Newly-amended state regulations effective December 30, 2012 have expanded the definition of “disabled by pregnancy.” The amended regulations now also expressly provide that a woman is “disabled by pregnancy” if she suffers from severe “morning sickness” or needs time off for: prenatal or postnatal care; bed rest; gestational diabetes; pregnancy-induced hypertension; preeclampsia, post-partum depression; childbirth; loss or end of pregnancy; or recovery from childbirth, loss or end of pregnancy. This list is not exhaustive. 

Employers may now be required to provide leave and/or an accommodation to a woman suffering from pregnancy-related conditions that it may not have previously accommodated, including conditions not expressly identified here.

Beyond expanding “disabled by pregnancy,” the amended regulations require employers to reasonably engage in the interactive process, and potentially accommodate employees “affected by pregnancy.” Employers may be required to change the work environment or change the way a job is customarily done to enable a pregnant employee to perform the essential functions of a job. This may include:

1. Modifying work practices or policies;

2. Modifying work duties;

3. Modifying work schedules to permit earlier or later hours, or to permit more frequent breaks (e.g., to use the restroom);

4. Transferring the employee;

5. Providing furniture (e.g., stools or chairs) or acquiring or modifying equipment or devices; or

6. Providing a reasonable amount of break time and use of a room or other location in close proximity to the employee’s work area to express breast milk in private as set forth in Labor Code section 1030, et seq.

The amended regulations make it unlawful for an employer to deny a reasonable accommodation request from an employee “affected by pregnancy” if:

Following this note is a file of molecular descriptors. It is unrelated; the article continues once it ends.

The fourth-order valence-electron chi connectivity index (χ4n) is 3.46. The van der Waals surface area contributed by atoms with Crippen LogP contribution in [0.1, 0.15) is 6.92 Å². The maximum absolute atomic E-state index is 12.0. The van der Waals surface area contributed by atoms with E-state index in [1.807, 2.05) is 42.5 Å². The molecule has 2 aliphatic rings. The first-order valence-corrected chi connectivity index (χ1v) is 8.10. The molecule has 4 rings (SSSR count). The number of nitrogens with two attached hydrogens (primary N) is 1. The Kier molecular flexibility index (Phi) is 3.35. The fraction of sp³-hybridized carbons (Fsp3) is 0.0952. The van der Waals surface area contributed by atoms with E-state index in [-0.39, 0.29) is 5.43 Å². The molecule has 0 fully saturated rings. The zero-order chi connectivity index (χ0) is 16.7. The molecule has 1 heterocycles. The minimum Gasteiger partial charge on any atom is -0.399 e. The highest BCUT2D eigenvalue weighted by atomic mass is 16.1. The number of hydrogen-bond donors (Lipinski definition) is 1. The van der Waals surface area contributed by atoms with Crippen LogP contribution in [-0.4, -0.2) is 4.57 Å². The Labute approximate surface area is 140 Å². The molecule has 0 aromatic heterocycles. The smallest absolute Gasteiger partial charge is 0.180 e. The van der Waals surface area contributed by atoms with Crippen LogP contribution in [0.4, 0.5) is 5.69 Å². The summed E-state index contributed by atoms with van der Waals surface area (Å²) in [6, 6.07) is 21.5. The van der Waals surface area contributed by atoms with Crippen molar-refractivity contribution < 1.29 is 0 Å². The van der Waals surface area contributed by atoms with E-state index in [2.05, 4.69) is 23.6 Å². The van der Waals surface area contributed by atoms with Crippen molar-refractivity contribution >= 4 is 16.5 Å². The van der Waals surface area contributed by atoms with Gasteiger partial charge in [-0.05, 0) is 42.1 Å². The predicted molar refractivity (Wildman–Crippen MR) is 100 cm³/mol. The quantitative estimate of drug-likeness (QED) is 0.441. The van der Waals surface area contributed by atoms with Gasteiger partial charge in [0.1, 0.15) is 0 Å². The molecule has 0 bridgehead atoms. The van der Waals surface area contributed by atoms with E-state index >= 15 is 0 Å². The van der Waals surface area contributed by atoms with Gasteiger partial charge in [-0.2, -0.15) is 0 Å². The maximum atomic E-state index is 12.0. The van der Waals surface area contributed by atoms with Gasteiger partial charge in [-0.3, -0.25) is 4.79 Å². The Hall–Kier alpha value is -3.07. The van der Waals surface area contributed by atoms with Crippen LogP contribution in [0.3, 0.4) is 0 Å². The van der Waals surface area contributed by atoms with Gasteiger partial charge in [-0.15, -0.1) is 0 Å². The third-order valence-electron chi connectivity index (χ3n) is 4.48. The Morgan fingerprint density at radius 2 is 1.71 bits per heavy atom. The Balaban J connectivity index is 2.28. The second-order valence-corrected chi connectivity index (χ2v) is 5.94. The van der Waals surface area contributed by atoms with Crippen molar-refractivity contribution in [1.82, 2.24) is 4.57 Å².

1. The employee’s request stems advice from her health care provider that a reasonable accommodation is medically advisable; and

2. The requested accommodation is, in fact, reasonable. Whether an accommodation is reasonable is a factual, case-by-case determination. To be considered are such factors as the employee’s medical needs, the duration of the needed accommodation, the employer’s legally permissible past and current practices, and other such factors, subject to an overall totality of the circumstances test similar to that made in connection with other types of disabilities.  

Because the amended regulations expand the definition of “disabled by pregnancy” and the employer’s obligation to reasonably accommodate employees “affected by pregnancy,” each request for an accommodation, transfer, or time off by an employee who was or is pregnant needs to be carefully evaluated under the totality of the circumstances to ensure compliance with the amended regulations.

This blog only addresses the amendments to the definition of “disabled by pregnancy” and reasonable accommodation. For more information on all of the changes made to the regulations, see Cal. Code Regs. Tit. 2, §§ 7291.2 – 7291.18.